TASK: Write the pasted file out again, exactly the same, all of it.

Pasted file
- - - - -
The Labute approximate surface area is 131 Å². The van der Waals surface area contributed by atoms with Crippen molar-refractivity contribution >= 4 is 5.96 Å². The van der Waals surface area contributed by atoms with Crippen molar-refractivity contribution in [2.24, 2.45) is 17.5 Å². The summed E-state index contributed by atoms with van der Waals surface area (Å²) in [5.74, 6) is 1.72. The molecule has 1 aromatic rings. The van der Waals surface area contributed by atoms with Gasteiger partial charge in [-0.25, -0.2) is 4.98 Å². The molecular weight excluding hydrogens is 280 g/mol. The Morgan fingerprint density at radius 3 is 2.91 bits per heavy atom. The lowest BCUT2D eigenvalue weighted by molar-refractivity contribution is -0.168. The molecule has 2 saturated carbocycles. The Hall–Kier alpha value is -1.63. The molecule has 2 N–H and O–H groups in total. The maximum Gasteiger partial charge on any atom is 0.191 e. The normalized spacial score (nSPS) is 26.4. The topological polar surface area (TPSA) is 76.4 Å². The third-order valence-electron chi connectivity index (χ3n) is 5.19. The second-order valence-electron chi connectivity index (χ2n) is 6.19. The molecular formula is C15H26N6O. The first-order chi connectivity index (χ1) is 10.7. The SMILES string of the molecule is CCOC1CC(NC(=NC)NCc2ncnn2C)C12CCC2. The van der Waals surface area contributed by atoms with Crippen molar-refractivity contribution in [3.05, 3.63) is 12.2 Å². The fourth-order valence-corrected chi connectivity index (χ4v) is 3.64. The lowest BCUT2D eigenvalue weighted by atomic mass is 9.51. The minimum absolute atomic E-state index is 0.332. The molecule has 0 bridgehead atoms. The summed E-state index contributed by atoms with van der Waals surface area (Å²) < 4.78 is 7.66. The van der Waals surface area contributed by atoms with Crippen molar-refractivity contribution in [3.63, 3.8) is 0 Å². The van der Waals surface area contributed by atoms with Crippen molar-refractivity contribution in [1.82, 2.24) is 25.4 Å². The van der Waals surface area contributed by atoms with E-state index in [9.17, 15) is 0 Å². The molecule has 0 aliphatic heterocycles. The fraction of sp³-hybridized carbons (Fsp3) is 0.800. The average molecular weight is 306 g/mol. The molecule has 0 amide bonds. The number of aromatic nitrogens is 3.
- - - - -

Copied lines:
The Labute approximate surface area is 131 Å². The van der Waals surface area contributed by atoms with Crippen molar-refractivity contribution >= 4 is 5.96 Å². The van der Waals surface area contributed by atoms with Crippen molar-refractivity contribution in [2.24, 2.45) is 17.5 Å². The summed E-state index contributed by atoms with van der Waals surface area (Å²) in [5.74, 6) is 1.72. The molecule has 1 aromatic rings. The van der Waals surface area contributed by atoms with Gasteiger partial charge in [-0.25, -0.2) is 4.98 Å². The molecular weight excluding hydrogens is 280 g/mol. The Morgan fingerprint density at radius 3 is 2.91 bits per heavy atom. The lowest BCUT2D eigenvalue weighted by molar-refractivity contribution is -0.168. The molecule has 2 saturated carbocycles. The Hall–Kier alpha value is -1.63. The molecule has 2 N–H and O–H groups in total. The maximum Gasteiger partial charge on any atom is 0.191 e. The normalized spacial score (nSPS) is 26.4. The topological polar surface area (TPSA) is 76.4 Å². The third-order valence-electron chi connectivity index (χ3n) is 5.19. The second-order valence-electron chi connectivity index (χ2n) is 6.19. The molecular formula is C15H26N6O. The first-order chi connectivity index (χ1) is 10.7. The SMILES string of the molecule is CCOC1CC(NC(=NC)NCc2ncnn2C)C12CCC2. The van der Waals surface area contributed by atoms with Crippen molar-refractivity contribution in [3.05, 3.63) is 12.2 Å². The fourth-order valence-corrected chi connectivity index (χ4v) is 3.64. The lowest BCUT2D eigenvalue weighted by atomic mass is 9.51. The minimum absolute atomic E-state index is 0.332. The molecule has 0 bridgehead atoms. The summed E-state index contributed by atoms with van der Waals surface area (Å²) < 4.78 is 7.66. The van der Waals surface area contributed by atoms with Crippen molar-refractivity contribution in [3.63, 3.8) is 0 Å². The van der Waals surface area contributed by atoms with Crippen molar-refractivity contribution in [1.82, 2.24) is 25.4 Å². The van der Waals surface area contributed by atoms with E-state index in [9.17, 15) is 0 Å². The molecule has 0 aliphatic heterocycles. The fraction of sp³-hybridized carbons (Fsp3) is 0.800. The average molecular weight is 306 g/mol. The molecule has 0 amide bonds. The number of aromatic nitrogens is 3.